LINKTV
Jun 30, 2014 9:30pm PDT
india and china into the future. those are all assumptions that are not necessarily guaranteed. >> the campaign to save fish lake was really a small group of incredibly dedicated people that started with the chilcotans. i think if you're going to work with someone, you need to consult with them and communicate with them. it has got to be a partnership between the two. >> i don't see the benefits of destroying our land and our waters and our fish. >> they say it will create jobs, but it is going to ruin our land. the land is priceless, to me -- you cannot replace it after it has been minined. >> the best of our people, in a way. the way i see it, it is an informal genocide. some people may not see it that way, but i do. >> they say in 20 years or so you will get your land back. i don't believe it. >> how does that make you feel? >> sad. >> after an environmental review, the canadian government agreed in 2010, giving it the taseko mining project a thumbs down. this came just after a mining lease had been granted to taseko in british columbia. >> there's inevitably going to be conflict if
LINKTV
May 30, 2016 7:30pm PDT
thompson: it doesn't matter whether you're living in peru or the united states or china, you will be impacted by this change. narrator: but something can be done. people are already adapting to combat climate change.
LINKTV
Aug 25, 2016 6:00pm PDT
china. a new app is creating a stir at lunchtime, bringing old favorites to the table. we find out more. in peru we look for one of the amazon's largest fish. how many are left and why do they need protecting? but first we go to russia, a country battling a huge drugs problem. nowhere on earth is more heroin consumed than here. the u.n. estimates that 4,700 tons of raw opium were produced worldwide last year. illegally. morphine is extracted from it.
LINKTV
Jan 9, 2016 6:00am PST
no spiritual discipline epitomizes this more than taoism, the religion of ancient china. in taoism, the universal life
LINKTV
Sep 28, 2012 2:00pm PDT
music existing in china in a simplified chinese character notation. this tablature shows you which string your hand put out and what kind of techniques. but unfortunately, there's no rhythm at all which means you cannot read off music directly from the notation. in most cases, different chin player has their own different interpretation for the same piece. but if the interpretation is very good and everybody likes it, then you become popular and people accept it. (narrator) while notation and sound recording can preserve music, it is the teacher who instructs a student in how to perform. this relationship varies from culture to culture. in japan, it involves the student listening to, imitating, and playing along with the teacher. (oba) in older days, people actually lived with their teachers and helped with the domestic chores. while doing that, they get the essence of their master's techniques and aesthetics. when we learn shamisen these days, we use the notation score, although it is a pretty recent practice. it is very similar to a guitar or lute tablature so the position you pu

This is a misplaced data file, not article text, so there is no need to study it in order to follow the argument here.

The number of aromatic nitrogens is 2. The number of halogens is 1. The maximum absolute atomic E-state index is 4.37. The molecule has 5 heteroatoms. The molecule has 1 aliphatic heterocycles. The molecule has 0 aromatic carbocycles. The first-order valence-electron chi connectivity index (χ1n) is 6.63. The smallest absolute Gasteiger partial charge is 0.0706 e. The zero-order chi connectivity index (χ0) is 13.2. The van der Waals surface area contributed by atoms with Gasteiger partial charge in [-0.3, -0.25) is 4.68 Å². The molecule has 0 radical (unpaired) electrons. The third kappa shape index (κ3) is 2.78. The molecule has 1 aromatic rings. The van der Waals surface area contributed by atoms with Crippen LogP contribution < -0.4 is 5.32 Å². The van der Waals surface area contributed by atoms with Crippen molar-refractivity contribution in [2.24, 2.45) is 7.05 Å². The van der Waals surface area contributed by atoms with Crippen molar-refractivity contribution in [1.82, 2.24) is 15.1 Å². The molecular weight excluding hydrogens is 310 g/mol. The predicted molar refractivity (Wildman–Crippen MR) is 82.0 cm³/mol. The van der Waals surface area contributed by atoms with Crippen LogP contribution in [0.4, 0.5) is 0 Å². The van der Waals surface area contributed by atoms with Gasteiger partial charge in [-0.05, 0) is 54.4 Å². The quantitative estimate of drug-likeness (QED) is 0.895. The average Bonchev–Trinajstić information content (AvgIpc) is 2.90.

LINKTV
Jul 13, 2017 6:00pm PDT
. within indonesia itself and also china and india, the 3 of them account for far more than half ofhe, uh, the world's consumption of palm oil. but the u.s. and european union are also major players and can really, you know, set the standard for others to follow. >> we all know about the charismatic megafauna that live in africa--elephants, lions, hippos, things like that. i guess what's less known to the international community are the charismatic megafauna in asia, and particularly sumatra. so here we have aceh, 3.5 million hectares of rainforest, it contains about a third of the sumatran elephant population, uh, possibly a third of the sumatran tiger population. it contains nearly 90% of the sumatran orangutan polation. 's riticall importanfor the rvival of large mmals, nojust in matra b across ia as we. lephants prefelowland rest bitat. at's the prime habita that's also t habitat orhe land at'sost in dema for agrictural plaationsr for gging coessionas well. the pansion palm oi pltations rtainly s been a key coributor elephan foreshabitat ss. tha's witho a doubt >> the future of th
LINKTV
Aug 28, 2016 2:30pm PDT
: this is a production of china central television america. woman: as the global population grows, the challenge to end hunger only deepens. the u.n. world food program wants to wipe out global hunger by 2030, but can it be done? this week on "full frame," we look at someme of the innonovate and perhaps a little unconventional ideas for eradicating hunger around the world once and foror all. i'm m may lee in losos angelese. let's take it "full frame." in 2012, 5 mba students began developing an idea to address food insecurity in the world's urban slums, but it might seem a little unconventioional to yo. it's insect farming. but guess what? not only did their idea win the world's most prestigious social enterprise competitionon, they beat out 10,000 other competitors and wewere presented the $1 million hult prizize by former u.s. president bill clinton. now,w, since winning the award, two of those stutudents, mohohad ashour and gabe mott, have launched aspire food group. it's s a soal e entprisee focuseon farmi edible incts. ititas operaons inexexico, ghana, andhehe u.s take a lk.k. wom
Search Results 0 to 49 of about 165 (some duplicates have been removed)